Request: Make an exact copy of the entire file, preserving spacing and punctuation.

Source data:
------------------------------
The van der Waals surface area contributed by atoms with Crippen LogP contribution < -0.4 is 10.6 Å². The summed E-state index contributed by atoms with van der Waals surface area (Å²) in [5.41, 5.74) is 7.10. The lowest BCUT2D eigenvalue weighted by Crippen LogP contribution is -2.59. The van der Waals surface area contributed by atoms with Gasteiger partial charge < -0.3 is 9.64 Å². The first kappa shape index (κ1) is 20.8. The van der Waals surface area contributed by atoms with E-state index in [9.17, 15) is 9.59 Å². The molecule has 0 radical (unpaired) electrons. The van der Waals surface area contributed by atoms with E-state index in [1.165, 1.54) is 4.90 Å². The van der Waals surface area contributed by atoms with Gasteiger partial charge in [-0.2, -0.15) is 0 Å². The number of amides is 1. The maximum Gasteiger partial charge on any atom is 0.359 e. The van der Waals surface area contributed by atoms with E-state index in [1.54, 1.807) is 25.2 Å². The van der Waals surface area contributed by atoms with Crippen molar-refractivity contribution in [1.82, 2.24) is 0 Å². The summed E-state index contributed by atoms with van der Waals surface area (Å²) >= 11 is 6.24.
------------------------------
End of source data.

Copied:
The van der Waals surface area contributed by atoms with Crippen LogP contribution < -0.4 is 10.6 Å². The summed E-state index contributed by atoms with van der Waals surface area (Å²) in [5.41, 5.74) is 7.10. The lowest BCUT2D eigenvalue weighted by Crippen LogP contribution is -2.59. The van der Waals surface area contributed by atoms with Gasteiger partial charge < -0.3 is 9.64 Å². The first kappa shape index (κ1) is 20.8. The van der Waals surface area contributed by atoms with E-state index in [9.17, 15) is 9.59 Å². The molecule has 0 radical (unpaired) electrons. The van der Waals surface area contributed by atoms with E-state index in [1.165, 1.54) is 4.90 Å². The van der Waals surface area contributed by atoms with Gasteiger partial charge in [-0.2, -0.15) is 0 Å². The number of amides is 1. The maximum Gasteiger partial charge on any atom is 0.359 e. The van der Waals surface area contributed by atoms with E-state index in [1.54, 1.807) is 25.2 Å². The van der Waals surface area contributed by atoms with Crippen molar-refractivity contribution in [1.82, 2.24) is 0 Å². The summed E-state index contributed by atoms with van der Waals surface area (Å²) >= 11 is 6.24.